However, I will add I have helped individuals in trades and fully in-person hands-on roles land remote roles. I can assure you it can be, but it requires strategy. As an example, a client who was a high-voltage electrician now does remote technical sales for a company that sells H.V. equipment.
But that is neither here nor there. You can't expect to land interviews if you apply to roles you are not qualified for: Please don't do this. I can assure you that, barring some divine intervention, you will not be hired for a role that you're not qualified for.
A study showed that interest in candidates begins when they meet at least 30% of the qualifications. It continues to say that meeting 50%+ of the qualifications is an ideal standard for applying. I agree with this for the most part, but it depends on the job and posting. Generally, apply to jobs you are at least 50% qualified for. The best resume in the world will not make up for lack of fundamental skills, qualifications, and experiences. Streamline your job search as much as possible. Consider this graphic in your search:
But here are a few steps you can take to specifically add remote-related qualities after your resume is already on point:
Technology: Staying up to date in tech is crucial in remote roles. It doesn't necessarily mean you need to be a software engineer, but knowledge of Zoom, Skype, Google Hangouts, Slack, Discord, and the like can be helpful. So, like the technologies and software's you're familiar with.
Cover Letter: This isn't necessarily your resume, and while I'm not a huge advocate for employers asking for cover letters, I think they can help express, in more nuanced detail, how your experience can relate to a certain role.
Location: Simply because a remote job is remote, it doesn't mean they will hire outside the country or even state/province. That said, ensure you're including your location on your resume and save yourself the time of being contacted only to learn they can't legally or don't want to hire you. If you are willing or want to relocate, do this:
Toronto, ON (Relocating to Vancouver, BC) or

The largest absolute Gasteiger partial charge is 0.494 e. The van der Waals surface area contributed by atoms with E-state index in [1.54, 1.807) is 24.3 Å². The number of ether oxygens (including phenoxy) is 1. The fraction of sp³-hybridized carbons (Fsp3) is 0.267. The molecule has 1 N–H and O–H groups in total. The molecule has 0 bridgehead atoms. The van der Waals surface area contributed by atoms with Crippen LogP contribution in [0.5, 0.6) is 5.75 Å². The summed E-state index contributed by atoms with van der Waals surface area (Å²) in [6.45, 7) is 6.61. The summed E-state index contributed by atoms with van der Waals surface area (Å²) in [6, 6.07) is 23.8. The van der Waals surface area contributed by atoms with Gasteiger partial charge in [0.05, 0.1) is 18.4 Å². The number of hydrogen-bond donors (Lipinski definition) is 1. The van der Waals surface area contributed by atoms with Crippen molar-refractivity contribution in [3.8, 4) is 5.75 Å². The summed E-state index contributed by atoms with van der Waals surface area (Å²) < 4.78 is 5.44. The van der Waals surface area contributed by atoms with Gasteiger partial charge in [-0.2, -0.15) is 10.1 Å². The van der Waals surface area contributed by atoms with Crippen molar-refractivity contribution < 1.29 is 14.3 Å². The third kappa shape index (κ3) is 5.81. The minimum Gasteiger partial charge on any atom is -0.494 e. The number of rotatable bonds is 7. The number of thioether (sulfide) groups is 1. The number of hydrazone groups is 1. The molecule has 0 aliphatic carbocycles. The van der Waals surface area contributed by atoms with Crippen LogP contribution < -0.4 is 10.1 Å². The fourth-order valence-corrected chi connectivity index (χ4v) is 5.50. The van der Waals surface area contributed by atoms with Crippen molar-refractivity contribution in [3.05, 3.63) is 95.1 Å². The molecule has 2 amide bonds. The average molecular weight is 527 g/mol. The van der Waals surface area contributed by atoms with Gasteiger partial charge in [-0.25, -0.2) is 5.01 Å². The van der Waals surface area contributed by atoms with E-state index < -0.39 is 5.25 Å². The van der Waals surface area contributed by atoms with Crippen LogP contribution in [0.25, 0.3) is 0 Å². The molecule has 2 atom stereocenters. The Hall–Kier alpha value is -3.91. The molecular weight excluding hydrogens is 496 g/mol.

Toronto, ON (Willing to Relocate)
Include a link to your LinkedIn: Although LinkedIn is a static profile and not as dynamic or easy to change as your resume, you can go into more specific details about your desired career or interests. It is also a great place to look for roles and a fantastic opportunity to demonstrate you are attuned to the social media landscape. As believe it or not, LinkedIn is not simply for looking for jobs.
Business Communication: The first impression a recruiter/hiring manager has of you is your resume, cover letter, or LinkedIn profile. And as communication is crucial to digitally dispersed teams, they must be written well and accessible to the audience. I.E., the role you're applying for.
Projects/Responsibilities: Discuss or incorporate every project you have worked on with a geographically dispersed team. Even if it was simply calling a person at a different store to resolve an issue, it demonstrates you can communicate effectively when not in person.
However, beyond this, your resume needs to demonstrate what you have done and how you have done it well. Think impact, metrics, KPIs, achievements, and goals. If you have difficulty creating an accomplishment-driven resume, take a look at our services.
Where to Search for Remote Jobs?
Most job sites have a remote filter.
Well, that was easy.
In truth, most sites can be used to find remote work. However, there are a few that stand out that are specifically for remote jobs and can help you sift through the in-person roles and hybrid ones. As an aside, be sure to get clarification either in the posting or from the employer about whether their remote posting means hybrid or that it is 100% remote. Nothing is worse than hitting the offer stage and realizing that your remote role requires you to come into the office twice a week.
Here are some sites that can help you with your search:
A commonality among these sites, especially when it comes to remote work, is the surplus of I.T. jobs. The reality of remote work is that it is almost exclusively done on the computer. As such, it is a fantastic environment for I.T. professionals.
However, I know and have had clients in these roles or fields that work online: customer service reps, sales professionals, career coaches (ahem), website designers, data entry clerks, SEO specialists, language teachers, admin assistants, consultants, recruiters, payroll professionals, H.R. professionals, etc.
As you can see, the list is relatively extensive, but the competition is fierce, so if you can leverage connections, your network, or friends/colleagues, it would be ideal.
Remote work isn't for everyone, but it can be enriching for those it works for. If you want further professional help or want us to land you a remote role, check out our reverse recruitment program.